We know better than to form attachments with characters in a post-apocalyptic thriller-drama, especially if it is on the sadistic platform of HBO. It wouldn’t be too far of a reach to assume that they do it with cruel deliberation. Giving us characters that are hard not to root for and then taking them away from us in some of the most horrid ways possible is usually how it goes for our favorite HBO dramas. At least this time, unlike “Game of Thrones,” Pedro Pascal can be expected to evade a bloody demise. And yet, despite our painful experiences with the wretched deaths in even the recent “House of the Dragon,” we once again let our guards down with “The Last of Us.” The heartbreak is on us. Knowing that Tess was meant to die did nothing to stop us from hoping that maybe not this soon. And quite frankly, we may have even hoped that they would find a way to avoid it. But that was just wishful thinking, as inconsequential to the dark flow of the narrative as our broken hearts. Goodbye, Tess.
Spending but a fleeting moment on screen is all that it took for the incredible Anna Torv to bring this fierce warrior to life. Well, maybe it was longer than a moment, but it sure feels as though Tess wasn’t with us long enough. The moment we set eyes on the bloodied woman tied to a chair and facing the ne’er-do-well Robert with formidable authority, let’s just say that we fell in love with Tess. I mean, who wouldn’t love a badass apocalypse survivor who got caught in a crossfire between FEDRA and the Fireflies and still came out unharmed? Tess was also evidently the only person who could get Joel to let his guard down just enough. We don’t really have access to Tess’ backstory. We are completely in the dark about who she was before the unfortunate world fell prey to the rabid fungus. We do, however, have the expositions from the makers themselves saying that they did contrive a story for Tess but decided against putting it on the screen. In that story, Tess was a mother and a wife amid the bewildering Cordyceps pandemic. When her husband and her son were infected, Tess could only kill the former. It was too difficult for the mother in her to kill her infected son. The little fragments of motherly protectiveness could be seen on the otherwise steely woman when Ellie came around.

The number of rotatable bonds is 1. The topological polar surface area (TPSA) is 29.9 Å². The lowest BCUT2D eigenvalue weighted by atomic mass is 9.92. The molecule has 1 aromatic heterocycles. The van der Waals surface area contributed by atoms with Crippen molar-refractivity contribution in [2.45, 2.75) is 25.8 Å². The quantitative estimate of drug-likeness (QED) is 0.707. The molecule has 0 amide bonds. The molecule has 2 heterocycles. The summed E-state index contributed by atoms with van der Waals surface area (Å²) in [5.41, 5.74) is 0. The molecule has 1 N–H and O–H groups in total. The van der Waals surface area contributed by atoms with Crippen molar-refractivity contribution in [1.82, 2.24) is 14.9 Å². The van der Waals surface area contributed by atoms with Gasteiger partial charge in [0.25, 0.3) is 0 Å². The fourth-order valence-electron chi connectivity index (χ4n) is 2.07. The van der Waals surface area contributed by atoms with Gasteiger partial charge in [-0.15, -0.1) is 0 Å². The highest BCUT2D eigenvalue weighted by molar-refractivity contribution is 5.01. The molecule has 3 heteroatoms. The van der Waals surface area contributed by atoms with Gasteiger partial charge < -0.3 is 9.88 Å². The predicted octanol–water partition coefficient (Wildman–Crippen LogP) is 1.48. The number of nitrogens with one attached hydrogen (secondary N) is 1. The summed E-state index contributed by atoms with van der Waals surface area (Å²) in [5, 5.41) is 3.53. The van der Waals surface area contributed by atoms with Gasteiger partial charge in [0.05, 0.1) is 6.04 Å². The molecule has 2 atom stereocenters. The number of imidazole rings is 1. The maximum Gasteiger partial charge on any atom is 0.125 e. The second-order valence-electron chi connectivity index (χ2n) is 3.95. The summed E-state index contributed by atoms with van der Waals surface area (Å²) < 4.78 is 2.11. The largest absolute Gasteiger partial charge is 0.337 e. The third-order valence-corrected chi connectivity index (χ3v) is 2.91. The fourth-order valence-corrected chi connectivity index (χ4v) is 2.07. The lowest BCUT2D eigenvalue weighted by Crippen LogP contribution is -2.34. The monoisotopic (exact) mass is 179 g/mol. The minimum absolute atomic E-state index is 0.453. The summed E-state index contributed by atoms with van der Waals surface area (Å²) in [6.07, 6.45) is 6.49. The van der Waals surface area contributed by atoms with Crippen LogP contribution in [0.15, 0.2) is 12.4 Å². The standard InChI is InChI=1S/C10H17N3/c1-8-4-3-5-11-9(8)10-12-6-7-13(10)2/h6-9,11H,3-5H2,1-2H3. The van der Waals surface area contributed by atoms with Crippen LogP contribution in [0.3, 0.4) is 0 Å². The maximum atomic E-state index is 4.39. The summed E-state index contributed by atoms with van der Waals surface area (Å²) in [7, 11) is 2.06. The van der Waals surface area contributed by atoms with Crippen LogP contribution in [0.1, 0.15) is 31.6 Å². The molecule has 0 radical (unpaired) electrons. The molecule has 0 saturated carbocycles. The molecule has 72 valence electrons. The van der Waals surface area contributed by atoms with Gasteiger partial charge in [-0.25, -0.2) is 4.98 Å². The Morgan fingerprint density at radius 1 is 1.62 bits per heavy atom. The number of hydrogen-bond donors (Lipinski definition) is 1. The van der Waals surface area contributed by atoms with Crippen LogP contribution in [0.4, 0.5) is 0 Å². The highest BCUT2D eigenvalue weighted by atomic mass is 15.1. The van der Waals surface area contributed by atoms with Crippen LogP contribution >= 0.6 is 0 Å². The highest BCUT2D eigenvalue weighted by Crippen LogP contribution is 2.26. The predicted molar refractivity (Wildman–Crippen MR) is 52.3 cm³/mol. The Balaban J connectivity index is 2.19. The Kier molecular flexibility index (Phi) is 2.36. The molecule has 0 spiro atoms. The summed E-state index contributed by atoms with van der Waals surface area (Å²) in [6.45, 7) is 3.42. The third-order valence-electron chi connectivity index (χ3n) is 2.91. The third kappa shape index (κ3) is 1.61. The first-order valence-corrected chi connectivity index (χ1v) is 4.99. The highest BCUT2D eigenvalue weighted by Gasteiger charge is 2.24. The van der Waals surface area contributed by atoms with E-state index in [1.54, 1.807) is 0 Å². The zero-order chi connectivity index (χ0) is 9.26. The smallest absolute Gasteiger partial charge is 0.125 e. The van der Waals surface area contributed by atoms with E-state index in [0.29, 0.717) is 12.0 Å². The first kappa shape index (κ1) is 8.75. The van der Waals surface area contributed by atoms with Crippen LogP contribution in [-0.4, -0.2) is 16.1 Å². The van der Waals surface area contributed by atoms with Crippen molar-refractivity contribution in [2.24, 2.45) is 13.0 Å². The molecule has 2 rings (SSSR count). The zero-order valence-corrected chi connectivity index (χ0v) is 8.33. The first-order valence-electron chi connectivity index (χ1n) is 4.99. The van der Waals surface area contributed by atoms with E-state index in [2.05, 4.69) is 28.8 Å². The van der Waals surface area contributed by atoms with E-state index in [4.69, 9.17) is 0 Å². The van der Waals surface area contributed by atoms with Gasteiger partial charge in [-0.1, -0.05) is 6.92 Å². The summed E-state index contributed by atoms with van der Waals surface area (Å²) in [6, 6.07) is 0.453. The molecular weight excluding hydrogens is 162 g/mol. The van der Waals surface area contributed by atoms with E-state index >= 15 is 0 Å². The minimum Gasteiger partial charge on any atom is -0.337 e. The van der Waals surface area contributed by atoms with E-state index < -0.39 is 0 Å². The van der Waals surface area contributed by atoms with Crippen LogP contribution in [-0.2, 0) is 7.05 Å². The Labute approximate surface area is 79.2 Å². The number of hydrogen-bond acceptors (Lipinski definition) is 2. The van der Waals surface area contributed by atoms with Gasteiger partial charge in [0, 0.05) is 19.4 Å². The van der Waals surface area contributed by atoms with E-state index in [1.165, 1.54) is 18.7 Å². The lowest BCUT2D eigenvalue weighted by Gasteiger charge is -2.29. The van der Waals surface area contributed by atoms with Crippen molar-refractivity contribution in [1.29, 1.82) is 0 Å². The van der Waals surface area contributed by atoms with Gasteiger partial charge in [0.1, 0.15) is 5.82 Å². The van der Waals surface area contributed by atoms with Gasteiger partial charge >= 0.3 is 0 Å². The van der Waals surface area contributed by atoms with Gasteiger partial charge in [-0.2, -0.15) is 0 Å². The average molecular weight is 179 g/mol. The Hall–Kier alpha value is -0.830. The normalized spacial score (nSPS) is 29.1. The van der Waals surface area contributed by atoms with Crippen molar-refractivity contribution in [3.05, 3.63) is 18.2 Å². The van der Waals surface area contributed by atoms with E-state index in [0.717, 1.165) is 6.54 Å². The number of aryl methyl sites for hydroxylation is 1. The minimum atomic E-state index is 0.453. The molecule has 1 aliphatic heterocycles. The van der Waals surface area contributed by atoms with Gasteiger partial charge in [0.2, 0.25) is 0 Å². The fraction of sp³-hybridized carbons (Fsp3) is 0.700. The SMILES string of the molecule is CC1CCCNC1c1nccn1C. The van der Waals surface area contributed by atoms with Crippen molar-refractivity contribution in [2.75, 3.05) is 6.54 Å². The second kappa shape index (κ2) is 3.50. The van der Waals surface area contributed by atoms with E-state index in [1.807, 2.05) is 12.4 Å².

While the game consistently keeps the nature of Joel and Tess’ relationship ambiguous, the show makes their romantic dynamic pretty obvious. But even outside of the intimacy they shared, Joel saw Tess as someone he could count on. Knowing her ruthless fighter side, which was never devoid of clarity of mind, he could go even as far as to trust her with his life. More than anything, Tess could read Joel like a book. She knew exactly what to say to make him do the right thing and also to hold him back from choosing the wrong path. It was Tess’ indestructible emotional capacity that could find hope in the darkness of death all around. While Joel’s losses corroded his heart to the point of wretched indifference, Tess’ indomitable feminine strength held off a complete obliteration of hope to the best of her abilities. Tess could see the same bright possibilities in Ellie that the fireflies could. And knowing that there was no way to convince the cynical Joel of the same, Tess instead chose to remind him of the rewards that would come from smuggling Ellie. She did start off her journey with Ellie with the same goal as Joel, but down the line, she did come to acknowledge that Ellie was the real deal.